By Qin Xie, Journalist. @qinxiesays on Twitter, Instagram and Facebook.
Tuesday 20 Feb 2018 6:00 am
The one thing that puts many people off skiing for the first time, apart from say, a total dislike of snow and the cold, is the cost.
Skiing has this reputation of being an extremely expensive hobby where you’re having to fork out hundreds of pounds for passes and equipment before you’ve even hit the slopes.
That’s hundreds of pounds before you’ve even decided whether you might like the sport or not.
Let’s be clear – it can be very costly to go skiing during peak season, buy new gear and get heavily involved in all the apres-ski activities.
But if you just wanted to go for a taster while spending the rest of your trip doing all the other things you might do on a holiday – eating, drinking, sightseeing and that sort of thing – it can be surprisingly affordable.
And, as I discovered after a long weekend in Courmayeur in the heart of the Italian Alps, there’s actually quite a lot to do in a ski resort that doesn’t require snow.
Here are a few things you could do instead:
See Mont Blanc close up
Courmayeur, one of the resorts in the Aosta Valley, is situated at the base of Mont Blanc.
You get stunning views of its snowy peaks from the town, especially near sun-rise, but the best view has to be close up.
Fortunately, you don’t have to be very fit to get a view near the top – you can go up to Punta Helbronner, which is at a staggering 11,371ft above sea level, on the Skyway cable cars.
The cable cars rotate, and are generally less busy on the way down, so your chances of getting a good view are pretty high.
At the very top, there’s a 360 degree view-point where you can see the highest point of Mont Blanc, the instantly recognisable Dent du Geant and the majestic Matterhorn.
A return ticket to Punta Helbronner costs €49 – though you can also buy one-way tickets up as you can ski off-piste down if you’re very skilled (you need a separate skipass for this).
You can even stay overnight – Rifugio Torino has room for up to 160 people though you’ll want to book Room 31, which offers a direct view of Dent du Geant.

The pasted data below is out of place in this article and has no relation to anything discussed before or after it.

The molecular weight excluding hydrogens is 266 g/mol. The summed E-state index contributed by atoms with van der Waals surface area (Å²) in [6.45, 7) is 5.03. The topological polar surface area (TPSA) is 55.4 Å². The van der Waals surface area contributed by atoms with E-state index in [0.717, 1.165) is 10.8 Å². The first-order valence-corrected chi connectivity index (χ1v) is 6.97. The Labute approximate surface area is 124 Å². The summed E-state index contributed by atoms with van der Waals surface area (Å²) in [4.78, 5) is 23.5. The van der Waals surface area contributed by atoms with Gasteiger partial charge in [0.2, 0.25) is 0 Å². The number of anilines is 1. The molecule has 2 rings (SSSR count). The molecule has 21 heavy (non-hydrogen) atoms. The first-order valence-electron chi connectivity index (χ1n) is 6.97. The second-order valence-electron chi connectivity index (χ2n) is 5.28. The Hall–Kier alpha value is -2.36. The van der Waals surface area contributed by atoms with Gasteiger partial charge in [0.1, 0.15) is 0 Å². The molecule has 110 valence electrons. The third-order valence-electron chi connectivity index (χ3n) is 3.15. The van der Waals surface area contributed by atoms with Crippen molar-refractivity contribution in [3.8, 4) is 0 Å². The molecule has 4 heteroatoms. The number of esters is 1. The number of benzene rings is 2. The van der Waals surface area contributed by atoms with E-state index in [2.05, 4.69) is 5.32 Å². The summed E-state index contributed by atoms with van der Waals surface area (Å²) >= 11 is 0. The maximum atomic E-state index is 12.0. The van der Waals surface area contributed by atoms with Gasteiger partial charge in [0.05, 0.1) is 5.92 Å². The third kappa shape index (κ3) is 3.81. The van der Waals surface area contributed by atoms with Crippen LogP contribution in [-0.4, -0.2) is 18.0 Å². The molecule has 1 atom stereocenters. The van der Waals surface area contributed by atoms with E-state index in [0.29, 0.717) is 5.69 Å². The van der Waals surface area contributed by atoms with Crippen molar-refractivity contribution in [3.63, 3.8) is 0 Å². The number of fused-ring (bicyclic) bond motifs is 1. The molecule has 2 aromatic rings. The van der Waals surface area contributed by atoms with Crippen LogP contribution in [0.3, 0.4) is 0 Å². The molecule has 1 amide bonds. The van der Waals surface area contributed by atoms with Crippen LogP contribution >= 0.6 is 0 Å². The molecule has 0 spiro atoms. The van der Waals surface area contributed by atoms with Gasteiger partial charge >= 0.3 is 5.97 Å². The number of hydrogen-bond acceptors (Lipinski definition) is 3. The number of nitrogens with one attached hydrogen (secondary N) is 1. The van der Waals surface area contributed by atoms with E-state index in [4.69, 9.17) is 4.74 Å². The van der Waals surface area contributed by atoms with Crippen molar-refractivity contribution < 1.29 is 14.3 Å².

It costs €100 per person per night, including dinner, and it can sleep two adults and two children.
Enjoy a high-altitude wine tasting
At Pavillon du Mont Frety – which is half way up between the starting point in Courmayeur and Punta Helbronner – there is a tiny winery where the sparkling Cuvee des Guides is produced under the label Cave Mont Blanc.
You can visit the winery as part of your Skyway experience, and maybe even meet the winemaker if they’re working.
If you’re travelling as a big group, and are looking to do something special, there are local guides who will offer tours along the Skyway route and arrange a tasting of the Cave Mont Blanc wines at the winery.
Alternatively, you could treat yourself to lunch and a glass or two at the restaurants on site.
There are many gourmet experiences in and around Courmayeur throughout the year – there’s even a festival celebrating the delicious, delicate lardo (pork backfat that’s been carefully cured with herbs and spices).
My visit coincided with the annual Chef in Comune, where a visiting chef hosts a series of charity dinners featuring hyper-local ingredients.
This year, the food was by Dave Pynt, who brought over his style of modern Australian BBQ from his Singapore restaurant, Burnt Ends.
We had a 13-course tasting menu featuring a fusion of flavours from Singapore, made with ingredients sourced from just down the road.
That lardo made an appearance, of course – melting over a portion of sweetcorn sliced right off the cob.
It sat on top of a paper-thin rye and wheat base, made using flour sourced from Diego Bovard, an agricultural consultant living in nearby Morgex, who grew the grains, and milled and mixed the flour himself.